As a road carrier, we are often asked why the rate of transport often changes. In this blog, we will discuss the main causes thereof in the current transport market. The industry is developing rapidly right now. Various factors play a role, such as the supply of work, the increase in scale in shipping and capacity problems at the terminals. SKB Logistics is eager to discuss these developments.
Supply and increase in scale
The prices of road transport are subject to change, now more so than ever before, for various reasons. If many containers need to be transported, prices are high. If less work is supplied, prices are low. These are the basic economic principles of market forces. However, due to the increase in scale in shipping, there can still be very busy peak moments during quiet times. The larger ships of today put 10,000 TEU on the quay straight away, instead of 2,000 or 5,000 TEU in the past. The customer still wants to be supplied as quickly as possible, so 10,000 TEU must be cleared by trucks in two days. This creates a peak load. And what do we do with the fleet for the remainder of the days? Click here to read our extensive blog on this subject.
Terminals and distribution centres
The difference in working methods between terminals and distribution centres is another factor that drives up prices. Many large terminals use time slots. As a carrier, you sign up for a specific period of time in which you expect to collect the container at the terminal. In busy times or during peak load times, many time slots are completely booked up. Peak times at the terminals are between 2pm and 6pm. In practice, it is not unusual that we want to book a timeslot at 11am for 4.30pm, only to find slots have all been booked up to 8.30pm. Making profitable trips in these conditions is practically impossible.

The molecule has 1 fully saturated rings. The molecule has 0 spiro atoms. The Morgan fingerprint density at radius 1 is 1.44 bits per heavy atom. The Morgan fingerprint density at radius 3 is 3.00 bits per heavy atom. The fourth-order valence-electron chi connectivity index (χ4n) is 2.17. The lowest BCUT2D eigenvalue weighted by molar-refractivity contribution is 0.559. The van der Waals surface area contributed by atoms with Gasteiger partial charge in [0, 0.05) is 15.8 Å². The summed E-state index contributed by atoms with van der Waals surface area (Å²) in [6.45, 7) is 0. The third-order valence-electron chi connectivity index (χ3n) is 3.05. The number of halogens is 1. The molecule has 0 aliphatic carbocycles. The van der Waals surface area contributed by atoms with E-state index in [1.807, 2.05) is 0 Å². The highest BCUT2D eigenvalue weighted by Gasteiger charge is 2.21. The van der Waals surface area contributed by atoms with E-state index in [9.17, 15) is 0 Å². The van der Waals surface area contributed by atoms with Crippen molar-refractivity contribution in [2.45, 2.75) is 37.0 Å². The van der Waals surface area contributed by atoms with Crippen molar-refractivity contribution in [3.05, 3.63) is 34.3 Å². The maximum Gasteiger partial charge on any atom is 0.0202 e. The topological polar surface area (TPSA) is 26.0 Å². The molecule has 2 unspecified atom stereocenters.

At night, they have plenty of room left and carriers don’t have to wait. The only problem is that the distribution centres in Western Europe where the container are loaded and unloaded often do not work 24 hours a day. Consequently, many of the trips for you as a carrier end up during peak hours at the terminals.
Drivers and charters
The availability of sufficient drivers and charters affects the price as well. Here too, the principle is simple: sufficient drivers and charters, the price tends to be stable. In situations of few drivers and charters, prices can rise sharply. However, the problem is that in quiet times, many charters find other sectors or countries to work in and often stay away from the Western European market for prolonged periods of time. And new EU rules concerning not being allowed to spend the night in the cabin and returning to the country of origin for a full week once every four weeks do not improve availability. Whereas in the dry period of 2018, truly every wheel was welcome in container transport, how and at what rates goods are to be transported in a subsequent dry year, will be quite a challenge. Diesel prices are, of course, another reason for increases and decreases, but given the issues set out above, this last point is a relatively easy issue.
A difficult solution for this issue
SKB Logistics is aware of this issue and wants to use this blog to create transparency, making this issue subject of discussion in the process. We are aiming to enter into discussions with shipping companies, carriers and clients to optimise the planning.